ER Visits

DoomDuck's picture

This isn't the first time I've wondered, but why do people come to the ED so often?

Healthy 18 yo comes in with a cold she's had for 3 days. Healthy 10 yo has a cold since this morning, mother brings him in. Healthy 17 yr old comes in because she gets a brief chest pain while sprinting for the bus that goes away when she stops running.

I think a large part of the problem is the "I want it now" mode of thinking that we Americans have fallen into. Yes, I could make an appointment to see my primary care doc in a week or two, but I want information now. Not treatment, just to talk to a doctor immediately and on my schedule.

I'm not sure everyone's aware, but in 2003 the avg ED visit was $560. That's a lot of money, and I can assure you that number's only gone up. The average stay in the ER's 3.7 hours. Another factor that I don't think people take into consideration. (Especially those of you without a serious problem who want to be seen quickly. Sorry bud, your sore shoulder? Not gonna see it 'til that guy with the stroke's got his plan set and he's going somewhere. That's... another story though.)

So, 4 hrs and half a thou. The thing is, most people don't know those numbers. The copay (if they pay one at all) is significantly lower. Many obviously believe this should be a quick stop. Meanwhile, the ones who really do need to be seen get stuck behind everyone else because the hospitals are getting overloaded. This is problematic.

My suggestion? Bill for the total amount so they at least KNOW how much they're actually paying. If nothing else, it would be informative. I mean, I'm in healthcare and I still have no idea how much some of this shit costs. Just found out a pathology report was 300 some dollars if not more.

As for changing people's "now" mentality, I recommend viewings of both Chocolate Factory movies until they can sing along with the Oompa-Loompas (from Loompaland). If they can do the dance, they get a bonus.

I think it's some of that.

I think it's some of that. I think there is a subset of parents that like to talk about how great they are because at the first sign of something, THEY took their kid to the ER and THEY got something done about it. It's a focus on the image of caring and being effective rather than the act of it.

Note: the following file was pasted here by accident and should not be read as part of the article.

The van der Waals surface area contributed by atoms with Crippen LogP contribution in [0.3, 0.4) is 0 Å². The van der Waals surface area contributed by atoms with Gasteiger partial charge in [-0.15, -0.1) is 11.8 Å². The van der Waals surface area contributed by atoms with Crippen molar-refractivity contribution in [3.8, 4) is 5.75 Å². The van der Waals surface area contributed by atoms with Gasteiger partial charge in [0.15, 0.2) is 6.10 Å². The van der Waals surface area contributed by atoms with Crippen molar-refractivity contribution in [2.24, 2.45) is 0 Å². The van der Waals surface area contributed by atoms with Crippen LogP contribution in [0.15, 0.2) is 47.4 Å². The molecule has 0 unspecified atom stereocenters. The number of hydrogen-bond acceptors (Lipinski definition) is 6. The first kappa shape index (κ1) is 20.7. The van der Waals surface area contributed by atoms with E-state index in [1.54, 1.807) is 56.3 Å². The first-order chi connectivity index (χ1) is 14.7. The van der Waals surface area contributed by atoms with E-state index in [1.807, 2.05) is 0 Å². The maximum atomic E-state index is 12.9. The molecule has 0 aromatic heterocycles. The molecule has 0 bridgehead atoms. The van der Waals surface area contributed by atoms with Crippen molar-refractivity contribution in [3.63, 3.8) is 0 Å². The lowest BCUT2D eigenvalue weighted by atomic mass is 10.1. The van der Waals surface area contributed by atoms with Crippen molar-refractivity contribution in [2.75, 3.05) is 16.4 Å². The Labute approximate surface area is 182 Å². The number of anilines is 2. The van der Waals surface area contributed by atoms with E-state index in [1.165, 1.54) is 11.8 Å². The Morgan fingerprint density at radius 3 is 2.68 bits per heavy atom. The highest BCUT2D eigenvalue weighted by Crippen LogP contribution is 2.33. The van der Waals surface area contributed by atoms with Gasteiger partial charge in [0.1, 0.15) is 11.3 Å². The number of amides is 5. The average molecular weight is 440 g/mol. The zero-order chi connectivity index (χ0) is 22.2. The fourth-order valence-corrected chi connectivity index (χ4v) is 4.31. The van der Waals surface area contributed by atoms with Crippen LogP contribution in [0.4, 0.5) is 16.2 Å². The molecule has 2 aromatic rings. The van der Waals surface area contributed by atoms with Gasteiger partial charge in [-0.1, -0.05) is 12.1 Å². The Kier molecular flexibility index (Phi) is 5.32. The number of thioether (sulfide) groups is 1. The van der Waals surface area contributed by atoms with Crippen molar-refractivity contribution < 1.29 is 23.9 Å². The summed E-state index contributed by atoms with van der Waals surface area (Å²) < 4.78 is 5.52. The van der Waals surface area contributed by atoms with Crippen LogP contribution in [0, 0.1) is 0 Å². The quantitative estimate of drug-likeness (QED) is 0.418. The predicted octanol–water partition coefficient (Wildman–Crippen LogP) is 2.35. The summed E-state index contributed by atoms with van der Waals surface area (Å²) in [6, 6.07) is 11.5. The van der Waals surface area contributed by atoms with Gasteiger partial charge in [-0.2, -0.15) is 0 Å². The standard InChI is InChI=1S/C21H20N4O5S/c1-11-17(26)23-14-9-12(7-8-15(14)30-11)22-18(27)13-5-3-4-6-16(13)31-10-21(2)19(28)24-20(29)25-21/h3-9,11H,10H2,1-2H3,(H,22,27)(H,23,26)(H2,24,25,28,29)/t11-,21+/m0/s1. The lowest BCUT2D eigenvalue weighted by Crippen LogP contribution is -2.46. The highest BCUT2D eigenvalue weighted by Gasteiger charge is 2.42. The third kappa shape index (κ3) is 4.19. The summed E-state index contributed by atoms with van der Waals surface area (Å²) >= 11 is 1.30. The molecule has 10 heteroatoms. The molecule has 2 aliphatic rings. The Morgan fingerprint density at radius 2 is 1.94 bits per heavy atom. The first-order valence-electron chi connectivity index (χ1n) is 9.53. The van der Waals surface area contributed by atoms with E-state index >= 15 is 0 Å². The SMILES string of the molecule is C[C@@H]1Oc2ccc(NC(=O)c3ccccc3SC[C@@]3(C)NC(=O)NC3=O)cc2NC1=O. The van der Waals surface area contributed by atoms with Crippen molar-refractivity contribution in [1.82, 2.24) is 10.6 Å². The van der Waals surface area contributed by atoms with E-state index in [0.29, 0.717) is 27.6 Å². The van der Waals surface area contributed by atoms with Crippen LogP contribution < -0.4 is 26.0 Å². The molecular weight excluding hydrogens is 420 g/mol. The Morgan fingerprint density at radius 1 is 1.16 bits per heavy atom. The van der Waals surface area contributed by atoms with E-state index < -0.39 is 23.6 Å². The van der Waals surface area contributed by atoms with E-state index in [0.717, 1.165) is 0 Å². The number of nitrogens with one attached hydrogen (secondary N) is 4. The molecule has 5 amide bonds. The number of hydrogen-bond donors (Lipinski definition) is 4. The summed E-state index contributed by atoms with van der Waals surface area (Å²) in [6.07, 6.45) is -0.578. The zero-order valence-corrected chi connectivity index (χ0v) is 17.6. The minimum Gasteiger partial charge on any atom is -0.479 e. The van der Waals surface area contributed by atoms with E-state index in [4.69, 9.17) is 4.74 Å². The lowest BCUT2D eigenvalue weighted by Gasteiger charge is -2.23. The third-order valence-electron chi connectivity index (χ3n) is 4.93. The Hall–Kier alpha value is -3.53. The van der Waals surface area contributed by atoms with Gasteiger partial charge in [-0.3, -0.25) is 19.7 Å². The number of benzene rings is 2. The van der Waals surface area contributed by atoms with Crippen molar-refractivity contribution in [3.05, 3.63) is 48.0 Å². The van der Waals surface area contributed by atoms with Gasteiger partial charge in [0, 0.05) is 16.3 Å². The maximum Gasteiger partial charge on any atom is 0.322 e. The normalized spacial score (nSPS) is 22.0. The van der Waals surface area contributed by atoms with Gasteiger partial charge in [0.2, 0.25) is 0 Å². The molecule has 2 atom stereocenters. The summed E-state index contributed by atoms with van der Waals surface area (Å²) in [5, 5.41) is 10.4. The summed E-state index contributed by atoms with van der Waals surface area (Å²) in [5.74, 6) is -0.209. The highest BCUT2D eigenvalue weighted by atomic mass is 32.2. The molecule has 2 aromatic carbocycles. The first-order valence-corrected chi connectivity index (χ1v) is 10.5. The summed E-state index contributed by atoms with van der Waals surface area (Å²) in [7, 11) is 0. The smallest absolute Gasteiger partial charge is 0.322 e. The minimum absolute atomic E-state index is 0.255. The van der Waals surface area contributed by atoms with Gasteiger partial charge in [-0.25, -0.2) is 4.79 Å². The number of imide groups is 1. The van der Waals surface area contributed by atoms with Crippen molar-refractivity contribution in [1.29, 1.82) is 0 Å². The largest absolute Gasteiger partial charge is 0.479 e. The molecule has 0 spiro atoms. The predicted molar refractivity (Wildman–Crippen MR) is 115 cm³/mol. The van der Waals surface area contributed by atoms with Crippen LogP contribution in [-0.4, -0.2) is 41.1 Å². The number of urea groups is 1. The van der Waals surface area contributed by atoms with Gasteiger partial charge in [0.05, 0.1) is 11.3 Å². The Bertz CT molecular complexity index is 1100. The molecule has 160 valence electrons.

But you know, I think also that a lot of people don't consider what their medical options really are. Not just in respect to what their insurance can provide for in a variety of situations, but what's really out there. I know that here, I can get a same day/late hours/weekend appt with my doctor's office, and it's one of the reasons I use them, and chose them in the first place. I know if there is a serious enough problem that I can't wait for my doctor to open to see, I can go to an urgent care facility and not waste my time and the ER's time for something I know really isn't life threatening, but ought to be handled. And I know when I SHOULD go to the ER and I know what to expect. But I also recognize that I have a greater familiarity with health and medical systems than a lot of people simply can. I recognize that a lot of the way I handle it has to do with a) how I was raised, b) what I learned I could do as an adult in college and c) the options I found to be available to me locally at this time.

We can do a better job of educating people about how to use the medical resources available to them efficiently and effectively. You'll still have that segment that can't or won't figure it out, but I believe there's a lot of people who WOULD do things differently. I wonder if there's been a study?

Do you ever consider having

Do you ever consider having conversations with patients in the ER about what other options might exist and what they can do the next time, especially if you think they are going to be repeat offenders at that level of pain/illness or for that condition?

Most definitely. Actually,

DoomDuck's picture

Most definitely.

Actually, every time a patient leaves I've been basically trained to give a summary of what's been done, what they should look for that means they ought to come back to the ER, and if it's a chronic problem what they should know about it and the kinds of care they should aim for. I've given this talk about 5-15 times a day for the last 2 weeks thanks to the H1N1 thing.

On the other hand, I have yet to tell a patient their trip to the ER was not a good choice, was unnecessary, was dumb - true though it may be. They don't want to hear it, and having talked to several patients who HAVE been told that at one point or another, they resent being told.


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